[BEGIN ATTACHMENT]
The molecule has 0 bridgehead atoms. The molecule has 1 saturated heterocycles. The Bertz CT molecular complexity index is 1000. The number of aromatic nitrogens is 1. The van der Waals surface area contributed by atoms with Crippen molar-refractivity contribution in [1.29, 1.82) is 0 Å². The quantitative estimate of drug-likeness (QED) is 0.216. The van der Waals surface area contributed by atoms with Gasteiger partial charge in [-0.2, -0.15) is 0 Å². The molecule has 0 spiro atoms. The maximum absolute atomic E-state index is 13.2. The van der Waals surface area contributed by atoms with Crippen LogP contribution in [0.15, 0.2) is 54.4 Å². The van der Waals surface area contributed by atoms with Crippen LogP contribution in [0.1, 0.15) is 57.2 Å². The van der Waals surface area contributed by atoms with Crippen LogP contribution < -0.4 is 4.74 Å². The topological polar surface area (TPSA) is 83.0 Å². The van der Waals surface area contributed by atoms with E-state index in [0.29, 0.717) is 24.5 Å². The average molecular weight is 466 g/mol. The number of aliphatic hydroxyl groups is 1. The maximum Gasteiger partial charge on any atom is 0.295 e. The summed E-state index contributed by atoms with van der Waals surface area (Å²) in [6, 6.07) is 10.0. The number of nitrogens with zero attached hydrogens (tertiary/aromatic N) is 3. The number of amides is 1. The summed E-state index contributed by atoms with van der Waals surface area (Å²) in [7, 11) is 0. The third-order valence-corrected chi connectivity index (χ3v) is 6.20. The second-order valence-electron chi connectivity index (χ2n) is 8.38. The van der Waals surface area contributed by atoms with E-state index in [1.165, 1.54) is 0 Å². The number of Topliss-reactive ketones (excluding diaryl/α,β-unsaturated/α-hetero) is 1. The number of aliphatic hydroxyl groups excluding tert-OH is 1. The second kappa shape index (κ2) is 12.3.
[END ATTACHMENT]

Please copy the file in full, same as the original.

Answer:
The molecule has 0 bridgehead atoms. The molecule has 1 saturated heterocycles. The Bertz CT molecular complexity index is 1000. The number of aromatic nitrogens is 1. The van der Waals surface area contributed by atoms with Crippen molar-refractivity contribution in [1.29, 1.82) is 0 Å². The quantitative estimate of drug-likeness (QED) is 0.216. The van der Waals surface area contributed by atoms with Gasteiger partial charge in [-0.2, -0.15) is 0 Å². The molecule has 0 spiro atoms. The maximum absolute atomic E-state index is 13.2. The van der Waals surface area contributed by atoms with Crippen LogP contribution in [0.15, 0.2) is 54.4 Å². The van der Waals surface area contributed by atoms with Crippen LogP contribution in [0.1, 0.15) is 57.2 Å². The van der Waals surface area contributed by atoms with Crippen LogP contribution < -0.4 is 4.74 Å². The topological polar surface area (TPSA) is 83.0 Å². The van der Waals surface area contributed by atoms with E-state index in [0.29, 0.717) is 24.5 Å². The average molecular weight is 466 g/mol. The number of aliphatic hydroxyl groups is 1. The maximum Gasteiger partial charge on any atom is 0.295 e. The summed E-state index contributed by atoms with van der Waals surface area (Å²) in [6, 6.07) is 10.0. The number of nitrogens with zero attached hydrogens (tertiary/aromatic N) is 3. The number of amides is 1. The summed E-state index contributed by atoms with van der Waals surface area (Å²) in [7, 11) is 0. The third-order valence-corrected chi connectivity index (χ3v) is 6.20. The second-order valence-electron chi connectivity index (χ2n) is 8.38. The van der Waals surface area contributed by atoms with E-state index in [1.165, 1.54) is 0 Å². The number of Topliss-reactive ketones (excluding diaryl/α,β-unsaturated/α-hetero) is 1. The number of aliphatic hydroxyl groups excluding tert-OH is 1. The second kappa shape index (κ2) is 12.3.